Yes, I learned a lot, as did the entire team. Every issue of 8 Faces was an educational experience. And I really feel like Lagom is a culmination of everything we’ve learned from publishing eight issues of 8 Faces, one issue of Digest, and Insites: The Book. The only ways in which it’s been harder is that you almost start from scratch when you launch a new title, especially one with such a broad subject matter.

I know you’re working on this for 8 Faces, but do you find releasing Digest online was worth the work you guys put into building and maintaining an extra version? In this age of users avoiding paywalls I’m curious how much of your sales are attributed to the online readership.

In the case of Digest, no, it wasn’t. And in the case of 8 Faces, we’ve actually abandoned our plans to put it all online for now. It’s probably something we’ll revisit once we do the book that collects (and redesigns) all eight issues in one volume.

But for Lagom we’re actually doing something really interesting: we’re creating a website version that will live inside an app. It’s actually exactly what I proposed in ‘On digital publishing in 2014’ and I’m so excited about it. At the moment it’s very much a work in progress, but I think an HTML-based approach to iPad magazines has the power to radically shift how we think of think of them.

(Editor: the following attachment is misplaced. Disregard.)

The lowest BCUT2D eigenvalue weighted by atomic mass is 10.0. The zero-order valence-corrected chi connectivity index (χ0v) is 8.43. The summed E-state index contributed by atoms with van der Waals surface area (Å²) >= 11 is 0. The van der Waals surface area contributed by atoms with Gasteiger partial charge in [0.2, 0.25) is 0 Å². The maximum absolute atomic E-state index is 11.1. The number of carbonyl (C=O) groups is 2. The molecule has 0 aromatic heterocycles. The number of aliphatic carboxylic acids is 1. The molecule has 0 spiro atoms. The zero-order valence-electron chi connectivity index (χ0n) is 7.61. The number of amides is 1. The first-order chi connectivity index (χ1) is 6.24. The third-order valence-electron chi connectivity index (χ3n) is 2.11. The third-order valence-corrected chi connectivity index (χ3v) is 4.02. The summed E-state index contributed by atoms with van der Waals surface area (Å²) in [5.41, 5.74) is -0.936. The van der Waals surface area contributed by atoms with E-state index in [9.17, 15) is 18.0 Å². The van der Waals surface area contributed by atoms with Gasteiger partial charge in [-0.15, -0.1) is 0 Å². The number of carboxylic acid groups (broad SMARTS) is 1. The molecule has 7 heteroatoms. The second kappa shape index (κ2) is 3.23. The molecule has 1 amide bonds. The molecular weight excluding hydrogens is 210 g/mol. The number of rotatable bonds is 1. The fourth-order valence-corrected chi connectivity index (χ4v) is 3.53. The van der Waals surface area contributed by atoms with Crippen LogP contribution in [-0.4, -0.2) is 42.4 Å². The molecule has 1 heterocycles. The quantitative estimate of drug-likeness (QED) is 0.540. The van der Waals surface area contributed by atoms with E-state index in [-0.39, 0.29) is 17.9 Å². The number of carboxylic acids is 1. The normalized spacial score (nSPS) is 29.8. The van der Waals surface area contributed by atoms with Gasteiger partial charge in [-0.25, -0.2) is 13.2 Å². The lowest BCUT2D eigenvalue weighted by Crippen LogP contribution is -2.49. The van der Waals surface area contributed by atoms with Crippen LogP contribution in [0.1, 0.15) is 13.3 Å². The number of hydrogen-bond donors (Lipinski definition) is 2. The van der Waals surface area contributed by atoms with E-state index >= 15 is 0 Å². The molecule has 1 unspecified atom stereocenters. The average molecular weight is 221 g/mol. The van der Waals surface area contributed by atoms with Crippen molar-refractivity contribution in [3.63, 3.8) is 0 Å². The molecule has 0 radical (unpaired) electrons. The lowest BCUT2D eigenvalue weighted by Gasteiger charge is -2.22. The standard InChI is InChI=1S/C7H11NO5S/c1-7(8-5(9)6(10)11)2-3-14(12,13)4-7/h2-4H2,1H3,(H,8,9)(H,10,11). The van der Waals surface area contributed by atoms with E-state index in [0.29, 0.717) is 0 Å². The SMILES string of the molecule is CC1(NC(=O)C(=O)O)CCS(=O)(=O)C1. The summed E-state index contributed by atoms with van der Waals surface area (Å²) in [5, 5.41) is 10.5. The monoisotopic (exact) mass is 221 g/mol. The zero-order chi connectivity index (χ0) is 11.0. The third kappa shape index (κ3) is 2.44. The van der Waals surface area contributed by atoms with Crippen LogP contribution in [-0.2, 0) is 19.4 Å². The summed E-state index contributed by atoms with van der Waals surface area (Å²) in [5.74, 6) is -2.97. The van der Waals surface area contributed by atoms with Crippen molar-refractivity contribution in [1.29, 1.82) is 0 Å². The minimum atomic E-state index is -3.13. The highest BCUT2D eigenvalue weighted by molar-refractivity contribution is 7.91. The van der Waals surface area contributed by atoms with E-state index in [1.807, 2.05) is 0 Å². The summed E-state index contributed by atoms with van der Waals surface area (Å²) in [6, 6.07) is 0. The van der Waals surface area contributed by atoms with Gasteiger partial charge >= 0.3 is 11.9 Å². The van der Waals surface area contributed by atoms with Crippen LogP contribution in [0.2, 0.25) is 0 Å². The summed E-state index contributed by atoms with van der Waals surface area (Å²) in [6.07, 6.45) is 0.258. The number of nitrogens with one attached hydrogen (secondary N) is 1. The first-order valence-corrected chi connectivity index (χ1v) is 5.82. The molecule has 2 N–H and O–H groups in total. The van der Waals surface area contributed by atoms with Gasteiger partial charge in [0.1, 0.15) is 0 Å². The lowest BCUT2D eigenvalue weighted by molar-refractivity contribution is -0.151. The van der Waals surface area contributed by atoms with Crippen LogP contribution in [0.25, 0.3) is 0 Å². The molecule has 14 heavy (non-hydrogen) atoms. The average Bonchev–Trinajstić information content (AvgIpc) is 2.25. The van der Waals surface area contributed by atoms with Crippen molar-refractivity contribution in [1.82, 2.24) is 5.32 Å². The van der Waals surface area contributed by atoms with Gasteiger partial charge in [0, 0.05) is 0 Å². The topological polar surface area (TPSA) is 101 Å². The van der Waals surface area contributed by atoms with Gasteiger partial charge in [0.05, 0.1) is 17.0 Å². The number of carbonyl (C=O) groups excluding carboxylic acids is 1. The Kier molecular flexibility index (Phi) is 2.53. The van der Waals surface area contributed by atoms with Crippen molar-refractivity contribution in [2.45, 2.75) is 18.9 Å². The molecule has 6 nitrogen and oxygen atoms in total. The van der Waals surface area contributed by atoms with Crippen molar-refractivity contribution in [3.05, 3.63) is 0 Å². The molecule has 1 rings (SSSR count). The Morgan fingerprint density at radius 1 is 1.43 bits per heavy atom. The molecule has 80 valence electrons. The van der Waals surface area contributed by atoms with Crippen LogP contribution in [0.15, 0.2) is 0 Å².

Lastly, do you still find being the Editor-in-Chief of such large projects enjoyable after the 4+ years since you started? One of my main concerns is that producing something of this size might tarnish my love for both print and building online products.

At the end of 8 Faces’ run, I was ready to move on, which worked out well because I’d only ever planned to do eight issues. Now I’m ready for the next thing and that’s Lagom. I’m hoping it’ll last longer than four years, though, because the subject matter is so, so, so much more varied than 8 Faces. There’s almost no formula, and that’s extremely liberating.

I think there are also lots of opportunities outside of just the printed mag itself: there’s the website, the iPad app, merchandise, potential partnerships that result in products related to the brand… Generally I find working across multiple media keeps me sane, and I feel like this new magazine will offer many ways to do that.